A cornet or two are owed to the following people for facts and memories: George Wilson, Angelo Jaconelli, Joan Lambton, Richard Rose, Alan Vickers, Jack Jordison, Irene Lanagan, Chris Heron, and Norman Stronach.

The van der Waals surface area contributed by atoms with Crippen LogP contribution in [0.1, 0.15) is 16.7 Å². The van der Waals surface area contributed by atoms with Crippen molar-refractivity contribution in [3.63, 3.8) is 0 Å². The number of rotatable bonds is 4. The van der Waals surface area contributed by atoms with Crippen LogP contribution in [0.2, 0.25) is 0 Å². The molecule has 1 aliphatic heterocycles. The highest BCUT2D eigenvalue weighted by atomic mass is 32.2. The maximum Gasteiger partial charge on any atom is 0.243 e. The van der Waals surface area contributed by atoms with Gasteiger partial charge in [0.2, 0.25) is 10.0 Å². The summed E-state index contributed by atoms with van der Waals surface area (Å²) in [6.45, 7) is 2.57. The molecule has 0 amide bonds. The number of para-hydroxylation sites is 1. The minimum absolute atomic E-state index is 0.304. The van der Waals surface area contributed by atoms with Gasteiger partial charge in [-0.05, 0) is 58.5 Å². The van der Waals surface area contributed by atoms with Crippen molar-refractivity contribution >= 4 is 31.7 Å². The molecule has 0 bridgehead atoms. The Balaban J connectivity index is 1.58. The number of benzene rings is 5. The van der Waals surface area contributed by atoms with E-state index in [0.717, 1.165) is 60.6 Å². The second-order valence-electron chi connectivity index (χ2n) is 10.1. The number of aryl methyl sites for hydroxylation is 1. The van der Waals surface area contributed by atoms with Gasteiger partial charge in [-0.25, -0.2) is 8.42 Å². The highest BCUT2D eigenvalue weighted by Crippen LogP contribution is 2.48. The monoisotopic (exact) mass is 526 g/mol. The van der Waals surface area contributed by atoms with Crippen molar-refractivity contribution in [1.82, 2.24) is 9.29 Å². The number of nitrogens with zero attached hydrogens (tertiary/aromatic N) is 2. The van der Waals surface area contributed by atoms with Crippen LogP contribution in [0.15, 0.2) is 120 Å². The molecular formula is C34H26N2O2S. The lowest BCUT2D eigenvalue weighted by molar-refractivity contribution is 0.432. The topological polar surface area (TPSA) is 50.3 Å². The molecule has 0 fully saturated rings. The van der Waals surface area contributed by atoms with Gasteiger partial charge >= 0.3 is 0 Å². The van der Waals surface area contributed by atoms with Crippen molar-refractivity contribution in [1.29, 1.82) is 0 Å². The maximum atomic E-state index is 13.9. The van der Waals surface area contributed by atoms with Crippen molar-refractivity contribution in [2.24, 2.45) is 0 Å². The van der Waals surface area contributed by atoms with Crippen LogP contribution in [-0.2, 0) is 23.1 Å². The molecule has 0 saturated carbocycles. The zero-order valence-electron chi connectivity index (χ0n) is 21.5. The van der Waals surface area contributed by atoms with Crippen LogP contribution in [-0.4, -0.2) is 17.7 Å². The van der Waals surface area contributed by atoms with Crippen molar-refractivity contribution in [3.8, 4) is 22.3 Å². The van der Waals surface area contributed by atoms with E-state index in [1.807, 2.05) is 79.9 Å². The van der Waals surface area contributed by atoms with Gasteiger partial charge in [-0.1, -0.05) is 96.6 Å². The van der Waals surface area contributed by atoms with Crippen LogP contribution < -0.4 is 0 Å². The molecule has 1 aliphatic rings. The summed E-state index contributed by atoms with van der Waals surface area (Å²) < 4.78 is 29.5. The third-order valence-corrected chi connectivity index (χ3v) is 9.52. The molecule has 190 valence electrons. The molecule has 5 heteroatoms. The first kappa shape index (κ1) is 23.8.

Buongiorno, I have just read your article about the Riani ice cream parlour in Houghton. Janice Hanson and Robert Geddes have much contributed to this article. I can also bring some information about the family as I am Furio's son; Colombo Riani was my grand-father and I am wearing his name (Gian-Colombo). Colombo Riani came from a very ancient family from Lucca (Tuscany). (His family name originates from hindu sanscript and means Aryan). The Lunardi came in Venezia around the ninth century and settled in the Alpi Apuane of Castelnuovo di Garfagnana.The two families intermarried very quickly and their destiny went with Italy's history but the family was involved with England when Vicenzo di Lunardi (the balloonist) came to London as duke Caramanico's private secretary around 1780. Then hopes lied with the king of Naples but the family learnt about england. At the time of Colombo, my grand-father, native of Lucca, the story started with Giacomo Puccini. As neighbours, the two men were friends. Puccini loved life, my grand-father equally. As a musician, he was "patronised" by Puccini to the Scala di Milano. I do not know why Colombo did not continue his carreer in Italy but he first came alone to england around the 1900s, saw that business could be done there and came back with other italian families (Fiori, Fionda, Notariani, Benini, Di Membro...). About Colombo's wife (my grand-mother), Nelide di Lunardi (not Nelida...), I only know that she was pretty and gentle. She died of lung cancer and just saw me as a baby. Colombo's death has given many interpretations. In reality, he was deported to Australia. His sons, Osvaldo and Furio, while in the english army, threatened rebellion if their father was not released - wich they obtained. On his way back, Colombo's ship was torpidoed by a japanese submarine. Colombo was strong and an excellent swimmer. He survived one day and was taken by a ship going back to Australia. His final journey took him to Ireland, then to england. He met his destiny on the Arundel Star in the Irish sea. The story about Nelide waking up in the dark, telling her children that she had seen her husband, bloody, biding her farewell, is true. The women of the family possess this ability. I have witnessed the same occurance when auntie Sonia died. As for Furio Riani (my father), he landed in 1944 in Arromanches. Was an intructor as he filmed the war then showed soldiers how not to get killed. He was working directly for the SHAEF, came to the North or France were he met my mother, Arlette Bauwens, survived the desastrous "market garden" expedition in Holland and stayed in Germany with the occupying forces. Like his brother, Osvaldo, he never talked about what he saw or did during the war. He married Arlette, the daughter of Jean Bauwens, textile manager killed during the war, and settled in Falaise (Normandy) where the couple built up a factory. They had 4 children : Gian-Colombo, Patrizia, Francesca and Filippo. We stayed in england from 1961 to 1967 and lived for a time with the Hansons in Bolby street. I was old enough to understand that the shop was more than a premice, it was the heart of Houghton where everybody met : between the shop, the Empire cinema, the Bingo, the Robbie Burns pub, the bus stop, life was there. Sonia Riani was the centre on this little world of afterwar Houghton and brought hope when the miners' life was dull. Employees were also part of the family : Lily, Mrs Reese, were performing a real social work there. With the death of Sonia and Furio, the family exploded. Furio's children are living in Provence, near Italy. Sonia's children stayed in England. One mystery remains about my grand-father arrest during the war. Was it because he was considered as an enemy ? Then, during the sixties, one of the Di Membro family involved with one-arm bandits was shot by american-italian mafia. There may have been underground stories we do not know about... Gian-Colombo Riani